Trends in consumer spending, including spending on travel and entertainment, which impact foodservice sales at hotels and sports and recreation venues
Student enrollment levels and trends in school lunch programs
Beyond these basic macroeconomic indicators, other factors that can impact the foodservice industry and demand for disposable products include:
the mix of restaurants that are limited versus full-service, as limited service restaurants use a higher level and broader mix of disposables
the share of total restaurant orders that are provided via drive-thru, curbside pickup, carryout, or delivery services
the size and diversity of restaurant menus, as specific disposables are often used with specific menu items
social factors such as health concerns, which not only influence the amount consumers eat out but the type of foods they purchase
sustainability initiatives, which impact the overall level of disposables used as well as the types of products and materials used
regulations, especially restrictions on specific materials or types of disposables
Prior to 2020, foodservice revenues experienced healthy growth in market value in the range of around 3-6% per year, reflecting a combination of rising menu prices, a general shift toward out-of-home dining – particularly among younger people at fast casual restaurants and coffee shops – and the increasing incidence of limited service restaurants bolstering their menus by offering more premium and novelty options.
In 2020, overall foodservice revenues fell sharply, with full-service restaurants experiencing the largest declines due to their smaller focus on drive-thru and carryout services. Revenues for QSRs were impacted less, as demand shifted from in-restaurant dining to drive-thru and curbside pick-up and was further supported by the increased popularity and support of mobile ordering apps.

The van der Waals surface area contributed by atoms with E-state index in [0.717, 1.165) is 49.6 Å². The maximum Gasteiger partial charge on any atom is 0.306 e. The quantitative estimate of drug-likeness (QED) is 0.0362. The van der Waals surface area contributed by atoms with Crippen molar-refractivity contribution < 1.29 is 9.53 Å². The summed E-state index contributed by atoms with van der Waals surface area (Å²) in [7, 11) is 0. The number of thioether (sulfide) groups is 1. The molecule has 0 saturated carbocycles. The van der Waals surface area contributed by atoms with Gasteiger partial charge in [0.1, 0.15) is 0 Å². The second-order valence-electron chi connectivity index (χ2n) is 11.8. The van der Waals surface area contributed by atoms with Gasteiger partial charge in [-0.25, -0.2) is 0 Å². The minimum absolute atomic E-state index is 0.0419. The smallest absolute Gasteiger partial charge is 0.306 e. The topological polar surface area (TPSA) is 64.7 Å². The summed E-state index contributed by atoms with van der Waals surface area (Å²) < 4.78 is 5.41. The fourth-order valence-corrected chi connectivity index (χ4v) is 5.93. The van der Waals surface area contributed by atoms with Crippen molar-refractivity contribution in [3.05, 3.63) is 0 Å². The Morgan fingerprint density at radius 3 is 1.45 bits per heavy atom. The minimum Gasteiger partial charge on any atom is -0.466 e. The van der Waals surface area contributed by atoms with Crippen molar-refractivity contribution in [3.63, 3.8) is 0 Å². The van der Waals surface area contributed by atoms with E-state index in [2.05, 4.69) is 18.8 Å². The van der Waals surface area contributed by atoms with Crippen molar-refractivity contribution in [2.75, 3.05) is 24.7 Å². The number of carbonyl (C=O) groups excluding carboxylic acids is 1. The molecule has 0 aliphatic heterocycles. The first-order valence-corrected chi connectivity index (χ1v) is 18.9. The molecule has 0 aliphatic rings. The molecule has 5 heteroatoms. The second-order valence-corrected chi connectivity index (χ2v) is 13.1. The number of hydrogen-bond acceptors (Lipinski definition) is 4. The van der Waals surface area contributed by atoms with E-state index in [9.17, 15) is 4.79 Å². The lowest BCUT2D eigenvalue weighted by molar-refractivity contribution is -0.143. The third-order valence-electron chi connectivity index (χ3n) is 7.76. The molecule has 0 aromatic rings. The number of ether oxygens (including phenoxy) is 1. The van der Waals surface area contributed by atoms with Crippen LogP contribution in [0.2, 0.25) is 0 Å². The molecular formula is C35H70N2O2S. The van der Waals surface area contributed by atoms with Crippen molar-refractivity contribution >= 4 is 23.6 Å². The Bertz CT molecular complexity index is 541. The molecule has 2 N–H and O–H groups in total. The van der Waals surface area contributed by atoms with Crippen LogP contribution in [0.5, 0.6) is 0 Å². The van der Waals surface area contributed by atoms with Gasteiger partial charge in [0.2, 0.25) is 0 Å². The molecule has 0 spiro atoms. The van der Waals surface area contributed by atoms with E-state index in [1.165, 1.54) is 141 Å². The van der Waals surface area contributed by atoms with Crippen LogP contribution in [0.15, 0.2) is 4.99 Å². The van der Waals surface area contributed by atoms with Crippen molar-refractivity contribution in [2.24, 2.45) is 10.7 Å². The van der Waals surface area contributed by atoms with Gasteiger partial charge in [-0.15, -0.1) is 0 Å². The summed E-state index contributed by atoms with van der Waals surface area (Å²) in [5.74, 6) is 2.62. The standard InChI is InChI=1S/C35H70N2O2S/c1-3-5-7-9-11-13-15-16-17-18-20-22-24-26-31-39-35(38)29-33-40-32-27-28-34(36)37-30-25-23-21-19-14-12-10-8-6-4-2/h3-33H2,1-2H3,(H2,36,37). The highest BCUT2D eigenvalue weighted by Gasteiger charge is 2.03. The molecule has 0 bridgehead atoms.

In response to the pandemic, restaurants in many parts of the country closed their dining rooms and offered takeout and delivery options only. This particularly impacted full-service restaurants, for which takeout or delivery had been a small portion of their business.
To date, restaurant revenues have mostly returned to pre-pandemic levels, although a significant part of recent revenue gains has been due to heightened inflation during 2021 and 2022 and not real volume recovery. The channels through which these revenues come has shifted somewhat, with both limited- and full service restaurants owing a larger portion of their revenue to delivery and takeout orders compared to historical levels.
This study examines the US market for foodservice disposable packaging, defined as packaging used by foodservice locations to serve and package food, and meant to be disposed of. Serviceware – such as dinnerware, cutlery, straws, and napkins – is also covered. Historical data are provided for 2012, 2017, and 2022, with forecasts through 2027. Annual data is provided for 2018-2026. Also provided is an analysis of key industry players.
Single-Use Products Overview
Single-use disposable foodservice products is forecast to rise 3.8% per year to $33.2 billion in 2027, with the fastest growth expected for products where sustainability is driving demand toward higher-value formats or where high levels of carryout and delivery activity are changing the product mix.
Factors driving overall advances include:
a return to growth in the number of meals prepared or eaten away from home, after a brief disruption in 2020
an expansion of takeout, curbside pickup, and delivery (which require greater use of disposables) facilitated by third-party websites and apps, particularly in restaurants that traditionally only offered dine-in options
changing eating habits, including snacking throughout the day and eating on-the-go, which benefit foodservice sales made not only at restaurants but also at retail establishments, especially convenience stores and grocery stores
foodservice markets converting to higher value products with either better performance or an improved environmental profile